The chapter entitled, "More Thoughts on Human Nature and Speculation", includes some classic thinking on aspects of human psychology which prevent us from operating profitably in the markets. A passage from Neil on the dangers of greed follows this line of thought:
"...I have watched traders in brokers’ offices with deep interest, and have tried to learn the traits that crippled their profits. The desire to “make a killing”—greed—has impressed me particularly.
Perhaps this desire to squeeze the last point out of a trade is the most difficult to fight against. It is also the most dangerous. How often has it happened in your own case that you have entered a commitment with a conservatively set goal, which your judgment has told you was reasonable, only to throw over your resolutions when your stock has reached that point, because you thought “there were four more points in the move?”
The irony of it is that seemingly nine times out of ten (I know, for it has happened with me) the stock does not reach your hoped-for objective; then—to add humiliation to lost profits—it goes against you for another number of points; and, like as not, you end up with no profit at all, or a loss.
Maybe it would help you if I told you what I have done to keep me in my traces: I have opened a simple set of books, just as if I were operating with money belonging to someone else. I have set down what would be considered a fair return on speculative capital, and have opened an account for losses as well as for gains, knowing that the real secret of speculative success lies in taking losses quickly when I think my judgment has been wrong.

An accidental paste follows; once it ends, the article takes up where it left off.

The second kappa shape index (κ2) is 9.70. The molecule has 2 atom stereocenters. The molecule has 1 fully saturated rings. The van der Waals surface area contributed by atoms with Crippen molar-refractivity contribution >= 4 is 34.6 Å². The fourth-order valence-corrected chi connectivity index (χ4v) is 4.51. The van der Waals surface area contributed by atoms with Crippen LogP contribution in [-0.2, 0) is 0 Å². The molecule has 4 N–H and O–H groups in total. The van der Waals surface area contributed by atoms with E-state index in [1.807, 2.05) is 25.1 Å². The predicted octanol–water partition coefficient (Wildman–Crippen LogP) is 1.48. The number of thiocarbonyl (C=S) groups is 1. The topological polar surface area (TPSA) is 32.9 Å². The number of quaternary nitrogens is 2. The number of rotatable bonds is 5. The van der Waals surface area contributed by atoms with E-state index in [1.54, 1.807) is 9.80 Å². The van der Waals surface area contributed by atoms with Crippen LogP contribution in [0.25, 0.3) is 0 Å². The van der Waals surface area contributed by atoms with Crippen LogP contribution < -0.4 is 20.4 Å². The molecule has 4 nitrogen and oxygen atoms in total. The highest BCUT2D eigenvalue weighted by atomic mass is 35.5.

When a commitment is earning fair profits, and is acting as I had judged it should act, I let my profits run. But, so soon as I think that my opinion has been erroneous, I endeavor to get out quickly and not to allow my greed to force me to hold for those ephemeral, hoped-for points. Nor do I allow my pride to prevent an admission of error. I had rather, by far, accept the fact that I have been wrong than accept large losses..."
This looks like worthwhile study material, so read on and don't mind the fact that most of the references date back to 1930. Time honored wisdom is the best, and sound practices are applicable in any age.